(MCT) — The Jump Trading Simulation and Education Center, opening soon on the campus of OSF St. Francis Medical Center in Peoria, is one bright spot in the state's lagging investment in new technology.
Illinois is falling behind when it comes to technology.
A recent study by the Chicago-based Illinois Technology Partnership noted that Illinois is not making the investments it needs to keep up in the competitive world of technology.
“Technology is the backbone of nearly every business, and as the economy continues to recover, the tech sector is outpacing industries across the board. Illinois must recognize the state is behind in technology and therefore behind in every other aspect of the innovation race,” said Lindsay Mosher, the partnership’s executive director.
“The state needs to produce more math and science students to fulfill current and future jobs in Illinois,” she said.
“For Illinois to remain viable in the global economy, we must look at where we stand not only in comparison to Silicon Valley, New York or Boston, but also in comparison to smaller, lesser-known tech hubs like Huntsville, Ala., and Wichita, Kan.,” said Mosher.
“The state’s current fiscal condition isn’t appealing to anyone. While 45 percent of entrepreneurs typically set up shop in the state where they graduated from college, only 28 percent of Illinois entrepreneurs follow this trend,” she said.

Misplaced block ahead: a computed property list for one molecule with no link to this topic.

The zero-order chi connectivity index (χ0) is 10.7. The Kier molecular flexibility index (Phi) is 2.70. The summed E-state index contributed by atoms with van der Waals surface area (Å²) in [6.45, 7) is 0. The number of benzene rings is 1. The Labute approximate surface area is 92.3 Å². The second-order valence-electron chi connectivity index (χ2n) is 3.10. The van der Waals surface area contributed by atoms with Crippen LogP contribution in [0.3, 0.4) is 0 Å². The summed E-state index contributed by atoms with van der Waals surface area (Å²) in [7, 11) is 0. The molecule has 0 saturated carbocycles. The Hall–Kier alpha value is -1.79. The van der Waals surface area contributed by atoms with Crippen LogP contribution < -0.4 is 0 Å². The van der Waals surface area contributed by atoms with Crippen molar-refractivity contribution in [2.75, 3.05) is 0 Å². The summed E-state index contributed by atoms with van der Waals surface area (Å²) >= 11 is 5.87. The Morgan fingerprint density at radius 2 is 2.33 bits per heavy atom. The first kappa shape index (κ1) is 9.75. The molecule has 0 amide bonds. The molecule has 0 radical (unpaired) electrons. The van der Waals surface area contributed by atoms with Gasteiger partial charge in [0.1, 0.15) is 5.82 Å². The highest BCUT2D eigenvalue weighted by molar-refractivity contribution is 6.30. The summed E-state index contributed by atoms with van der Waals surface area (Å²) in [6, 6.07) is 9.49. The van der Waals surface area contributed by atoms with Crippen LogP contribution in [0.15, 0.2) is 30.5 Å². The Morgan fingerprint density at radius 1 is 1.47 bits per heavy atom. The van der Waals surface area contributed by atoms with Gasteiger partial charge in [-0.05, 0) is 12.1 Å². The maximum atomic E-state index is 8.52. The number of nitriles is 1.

One of the things a cash-strapped Illinois can do is update state laws to encourage investment in wireless infrastructure, said Mosher, a suggestion echoed by others.
“The General Assembly has tough decisions to make this year, including the state’s budget crisis, pensions and health care. But updating the expiring state communications law is an easy decision that will spark further private sector investment,” said Eric Robinson, founder of Springfield-based Frontline Public Strategies, a PR firm.
While Illinois has work to do to boost its technology standing, there are bright spots, said Mosher.
“I was recently in Peoria where there are some exciting things happening. There’s a new group that has launched in the area called Startup Peoria which exists to develop and promote the startup community in Illinois,” she said.
Mosher cited other examples of high-tech progress in Peoria: The Jump Trading Simulation and Education Center due to open soon on the campus of OSF Saint Francis Medical Center and the Thrive Capital Partnership, the venture capital firm located in the former Blaine-Sumner School building.
Other innovation leaders downstate included the University of Illinois-Springfield, recognized for online and distance learning, she said. “You also have companies like Precision Planting (in Tremont), bought by Monsanto, paving the way for tech in agriculture,” said Mosher.